War of the Rebellion: Serial 114 Page 0926 PRISONERS OF WAR, ETC.

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acceptation of the term they should abolish the delusion at once and forever. Crafety, cunning, generous to his particular friends, benevolent and charitable to their faults, ungrateful and implacble to his enemies-we cannot refrain from saying that he is the best judge of human nature within the bounds of the Southern Confederacy.

In procuring from the Confederate authorities a safe-conduct to a point within the Hessian lines he has exhibit the most consummate skill. Absenting himself from the immediate vicinity of Knoxville-hiding at a point where he was concealed from the observation of any one save his particular friends, within easy communication with the military commanders at the Knoxville post-he succeeded in foiling the Confederate authority at every point. By a hypocritical appeal to Southern generosity against what he chose to term "mob law" he succeeded in concealing his real whereabouts just long enough to accomplish his real purposes. Time was all he wanted. Cajoling the authorities here with the idea that "he was doing nothing" his emissaries were dispatched to Richmond. By a species of diplomacy and legerdemain Secretary Benjamin is induced to believe that Brownlow forsooth is quite a harmless individual. The move was made, the blow was struck and the shackless fall from the person of Brownlow. Brownlow was triumphant and Benjamin outwitted. In fact we do not know whether to laugh or get mad with the manner in which Brownlow has wound the Confederate Government around his thumb. That Brownlow is now laughing like the king's fool in his sleeve we doubt not for a moment.

The pledge to convey Brownlow within the Hessian lines has been made by the head of the War Department of the Confederate States; and even if this promise was procuded by fraud and misrepresentation as we have heard intimated yet it must be fulfilled to the next letter. In giving Brownlow the promise the Confederate authorities have committed in our opinion what has been so often characterized as worse than a crime-a blunder. That all the authorities in this case acted in good faith we do not and will no doubt; that they have been outwitted and overreached diplomatically we can affirm with equal truth. Bronwnlow!-God forbid that we should unnecessarily magnifuly the importance of this name; but there are facts connected with the character of the man which a just and disciminating public would condemn in us did we not give them due notice. In brief Brownlow has preached at every church and school-house and made stump-speeches at every cross-road and knows every man, woman and child and their fathers and grandfathers before them in East Tennessee. As a Methodist circuit-rider, a political stump-speaker, a temperance orator and the editor of a newspaper he has been equally successful in our division of the State. Let him but once reach the confines of Kentucky with his knowledge of the geography and the population of East Tennessee and or section will soon feel the effect of his hard blows. From among his old partisan and religious sectarian parasities he will find men who will obey him with the fanatical alacrity of those who followed Peter the Hermit in the first crusade. We repeat again let us no underrate Brownlow.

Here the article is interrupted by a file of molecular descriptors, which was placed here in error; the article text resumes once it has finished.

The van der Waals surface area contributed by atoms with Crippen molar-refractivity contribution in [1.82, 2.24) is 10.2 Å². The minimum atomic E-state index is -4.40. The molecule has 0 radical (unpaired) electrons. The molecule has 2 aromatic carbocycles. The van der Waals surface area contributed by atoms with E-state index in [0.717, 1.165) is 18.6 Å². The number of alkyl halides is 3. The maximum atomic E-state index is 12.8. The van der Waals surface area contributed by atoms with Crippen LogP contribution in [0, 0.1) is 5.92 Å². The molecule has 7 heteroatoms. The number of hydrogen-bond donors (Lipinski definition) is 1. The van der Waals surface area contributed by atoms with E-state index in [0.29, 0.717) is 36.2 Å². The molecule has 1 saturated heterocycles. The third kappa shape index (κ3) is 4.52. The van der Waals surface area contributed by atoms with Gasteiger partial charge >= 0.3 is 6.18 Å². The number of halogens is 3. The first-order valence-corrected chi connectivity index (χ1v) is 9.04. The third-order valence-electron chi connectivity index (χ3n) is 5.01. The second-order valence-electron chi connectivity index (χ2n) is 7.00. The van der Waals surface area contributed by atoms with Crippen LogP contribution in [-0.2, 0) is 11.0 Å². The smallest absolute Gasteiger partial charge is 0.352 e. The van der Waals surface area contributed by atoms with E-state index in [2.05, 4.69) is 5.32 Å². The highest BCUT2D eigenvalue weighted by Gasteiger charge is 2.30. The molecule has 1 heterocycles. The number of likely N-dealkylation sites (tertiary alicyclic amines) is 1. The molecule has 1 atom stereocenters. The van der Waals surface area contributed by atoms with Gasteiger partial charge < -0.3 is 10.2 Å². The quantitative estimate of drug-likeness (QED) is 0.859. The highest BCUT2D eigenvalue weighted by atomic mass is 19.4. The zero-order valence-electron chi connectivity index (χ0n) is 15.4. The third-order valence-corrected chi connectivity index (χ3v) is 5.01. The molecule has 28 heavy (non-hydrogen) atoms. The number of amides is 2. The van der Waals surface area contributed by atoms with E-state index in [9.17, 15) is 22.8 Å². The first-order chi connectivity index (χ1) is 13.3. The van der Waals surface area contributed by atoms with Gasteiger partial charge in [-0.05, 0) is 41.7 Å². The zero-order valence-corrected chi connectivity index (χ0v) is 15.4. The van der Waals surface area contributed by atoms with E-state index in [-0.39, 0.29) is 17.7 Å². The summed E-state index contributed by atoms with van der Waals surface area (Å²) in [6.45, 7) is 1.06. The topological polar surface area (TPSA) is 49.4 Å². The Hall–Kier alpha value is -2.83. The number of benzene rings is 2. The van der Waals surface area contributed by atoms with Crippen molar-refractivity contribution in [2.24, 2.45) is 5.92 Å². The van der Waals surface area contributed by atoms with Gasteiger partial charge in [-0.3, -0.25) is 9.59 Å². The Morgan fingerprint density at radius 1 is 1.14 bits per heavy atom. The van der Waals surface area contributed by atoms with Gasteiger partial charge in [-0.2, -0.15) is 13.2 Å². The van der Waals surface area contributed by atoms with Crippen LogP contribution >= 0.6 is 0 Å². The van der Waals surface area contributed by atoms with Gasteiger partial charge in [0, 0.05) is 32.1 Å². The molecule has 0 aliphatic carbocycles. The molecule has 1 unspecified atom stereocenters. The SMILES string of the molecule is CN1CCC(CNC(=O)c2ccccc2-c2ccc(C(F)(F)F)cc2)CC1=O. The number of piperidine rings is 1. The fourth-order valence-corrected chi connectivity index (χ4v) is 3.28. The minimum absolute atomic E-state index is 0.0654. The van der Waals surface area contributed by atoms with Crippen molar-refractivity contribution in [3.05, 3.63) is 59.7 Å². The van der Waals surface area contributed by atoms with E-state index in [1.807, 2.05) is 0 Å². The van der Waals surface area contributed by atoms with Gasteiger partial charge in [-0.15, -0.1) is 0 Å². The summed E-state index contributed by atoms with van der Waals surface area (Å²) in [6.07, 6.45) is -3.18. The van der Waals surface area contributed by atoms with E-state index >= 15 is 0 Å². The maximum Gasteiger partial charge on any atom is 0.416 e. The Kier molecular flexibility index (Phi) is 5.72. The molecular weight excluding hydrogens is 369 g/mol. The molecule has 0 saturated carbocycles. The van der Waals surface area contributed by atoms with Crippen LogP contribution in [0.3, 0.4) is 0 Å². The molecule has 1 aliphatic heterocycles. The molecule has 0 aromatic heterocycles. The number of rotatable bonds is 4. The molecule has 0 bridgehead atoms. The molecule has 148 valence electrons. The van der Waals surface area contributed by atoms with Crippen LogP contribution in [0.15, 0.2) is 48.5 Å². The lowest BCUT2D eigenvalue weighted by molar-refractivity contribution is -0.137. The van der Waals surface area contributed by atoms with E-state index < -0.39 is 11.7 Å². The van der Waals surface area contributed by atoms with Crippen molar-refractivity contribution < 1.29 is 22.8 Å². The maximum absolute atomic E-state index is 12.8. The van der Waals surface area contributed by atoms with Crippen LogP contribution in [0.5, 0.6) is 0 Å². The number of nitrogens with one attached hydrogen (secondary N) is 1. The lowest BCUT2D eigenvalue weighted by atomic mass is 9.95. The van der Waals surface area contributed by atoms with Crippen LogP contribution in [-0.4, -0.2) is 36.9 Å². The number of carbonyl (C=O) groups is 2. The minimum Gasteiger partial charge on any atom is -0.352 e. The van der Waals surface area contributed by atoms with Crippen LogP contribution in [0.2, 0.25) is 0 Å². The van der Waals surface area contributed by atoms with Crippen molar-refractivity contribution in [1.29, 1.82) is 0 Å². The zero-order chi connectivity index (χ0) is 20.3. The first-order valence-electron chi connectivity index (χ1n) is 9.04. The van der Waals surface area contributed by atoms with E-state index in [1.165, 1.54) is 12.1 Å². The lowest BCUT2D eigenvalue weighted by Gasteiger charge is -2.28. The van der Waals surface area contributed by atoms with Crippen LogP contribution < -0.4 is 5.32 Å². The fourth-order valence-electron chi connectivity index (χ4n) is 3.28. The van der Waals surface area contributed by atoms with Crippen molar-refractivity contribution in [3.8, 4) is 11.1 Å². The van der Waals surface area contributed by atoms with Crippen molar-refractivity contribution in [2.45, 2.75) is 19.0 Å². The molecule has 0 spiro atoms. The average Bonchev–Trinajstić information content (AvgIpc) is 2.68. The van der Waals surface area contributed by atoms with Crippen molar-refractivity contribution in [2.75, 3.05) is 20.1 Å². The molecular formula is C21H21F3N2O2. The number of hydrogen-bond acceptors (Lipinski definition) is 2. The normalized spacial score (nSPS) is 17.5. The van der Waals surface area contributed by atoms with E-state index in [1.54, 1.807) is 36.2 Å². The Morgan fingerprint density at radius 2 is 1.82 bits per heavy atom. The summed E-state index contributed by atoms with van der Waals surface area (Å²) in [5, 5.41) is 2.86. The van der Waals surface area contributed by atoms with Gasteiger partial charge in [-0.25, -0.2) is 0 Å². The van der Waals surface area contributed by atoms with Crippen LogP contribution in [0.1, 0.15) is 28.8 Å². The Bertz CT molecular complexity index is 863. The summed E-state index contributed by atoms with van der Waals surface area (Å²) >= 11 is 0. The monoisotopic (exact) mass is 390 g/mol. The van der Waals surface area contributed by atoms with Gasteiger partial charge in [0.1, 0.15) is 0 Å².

AT HOME,

[Knoxville, Tenn.,] February 15, 1862.

Colonel ROBERT B. VANCE:

I am gald to learn that you are in command of this post and I hope you may be continued while it is my lot to remain here under guard in